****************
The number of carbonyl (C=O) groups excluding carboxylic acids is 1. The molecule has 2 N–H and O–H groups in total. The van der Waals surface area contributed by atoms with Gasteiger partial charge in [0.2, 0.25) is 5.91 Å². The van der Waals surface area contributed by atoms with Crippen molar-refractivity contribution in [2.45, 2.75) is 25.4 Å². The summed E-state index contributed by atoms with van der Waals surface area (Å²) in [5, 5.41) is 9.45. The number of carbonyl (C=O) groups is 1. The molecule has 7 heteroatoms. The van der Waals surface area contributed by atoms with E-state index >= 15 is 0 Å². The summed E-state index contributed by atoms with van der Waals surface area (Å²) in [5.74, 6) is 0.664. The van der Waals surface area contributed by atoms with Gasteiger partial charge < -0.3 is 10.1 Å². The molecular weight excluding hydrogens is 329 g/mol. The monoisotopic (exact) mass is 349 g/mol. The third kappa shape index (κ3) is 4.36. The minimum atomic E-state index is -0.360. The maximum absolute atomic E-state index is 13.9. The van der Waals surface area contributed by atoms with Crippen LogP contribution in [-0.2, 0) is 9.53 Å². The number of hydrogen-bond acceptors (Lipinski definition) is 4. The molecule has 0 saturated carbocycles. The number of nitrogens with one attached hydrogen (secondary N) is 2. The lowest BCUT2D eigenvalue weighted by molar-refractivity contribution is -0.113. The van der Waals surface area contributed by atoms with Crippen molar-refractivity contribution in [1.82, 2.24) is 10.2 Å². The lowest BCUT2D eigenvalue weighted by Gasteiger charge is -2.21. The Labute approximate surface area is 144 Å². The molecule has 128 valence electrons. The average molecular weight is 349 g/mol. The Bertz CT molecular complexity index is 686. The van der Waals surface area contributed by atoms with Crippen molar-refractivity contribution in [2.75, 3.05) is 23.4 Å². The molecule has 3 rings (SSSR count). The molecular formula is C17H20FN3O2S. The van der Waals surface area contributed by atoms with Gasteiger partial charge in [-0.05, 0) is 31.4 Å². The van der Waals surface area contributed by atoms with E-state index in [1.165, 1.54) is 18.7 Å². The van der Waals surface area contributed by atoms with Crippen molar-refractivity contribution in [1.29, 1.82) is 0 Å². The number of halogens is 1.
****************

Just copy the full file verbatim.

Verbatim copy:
The number of carbonyl (C=O) groups excluding carboxylic acids is 1. The molecule has 2 N–H and O–H groups in total. The van der Waals surface area contributed by atoms with Gasteiger partial charge in [0.2, 0.25) is 5.91 Å². The van der Waals surface area contributed by atoms with Crippen molar-refractivity contribution in [2.45, 2.75) is 25.4 Å². The summed E-state index contributed by atoms with van der Waals surface area (Å²) in [5, 5.41) is 9.45. The number of carbonyl (C=O) groups is 1. The molecule has 7 heteroatoms. The van der Waals surface area contributed by atoms with E-state index >= 15 is 0 Å². The summed E-state index contributed by atoms with van der Waals surface area (Å²) in [5.74, 6) is 0.664. The van der Waals surface area contributed by atoms with Gasteiger partial charge < -0.3 is 10.1 Å². The molecular weight excluding hydrogens is 329 g/mol. The monoisotopic (exact) mass is 349 g/mol. The third kappa shape index (κ3) is 4.36. The minimum atomic E-state index is -0.360. The maximum absolute atomic E-state index is 13.9. The van der Waals surface area contributed by atoms with Crippen LogP contribution in [-0.2, 0) is 9.53 Å². The number of hydrogen-bond acceptors (Lipinski definition) is 4. The molecule has 0 saturated carbocycles. The number of nitrogens with one attached hydrogen (secondary N) is 2. The lowest BCUT2D eigenvalue weighted by molar-refractivity contribution is -0.113. The van der Waals surface area contributed by atoms with Crippen molar-refractivity contribution in [1.82, 2.24) is 10.2 Å². The lowest BCUT2D eigenvalue weighted by Gasteiger charge is -2.21. The Labute approximate surface area is 144 Å². The molecule has 128 valence electrons. The average molecular weight is 349 g/mol. The Bertz CT molecular complexity index is 686. The van der Waals surface area contributed by atoms with Crippen molar-refractivity contribution in [2.75, 3.05) is 23.4 Å². The molecule has 3 rings (SSSR count). The molecular formula is C17H20FN3O2S. The van der Waals surface area contributed by atoms with Gasteiger partial charge in [-0.05, 0) is 31.4 Å². The van der Waals surface area contributed by atoms with E-state index in [1.165, 1.54) is 18.7 Å². The van der Waals surface area contributed by atoms with Crippen molar-refractivity contribution in [1.29, 1.82) is 0 Å². The number of halogens is 1.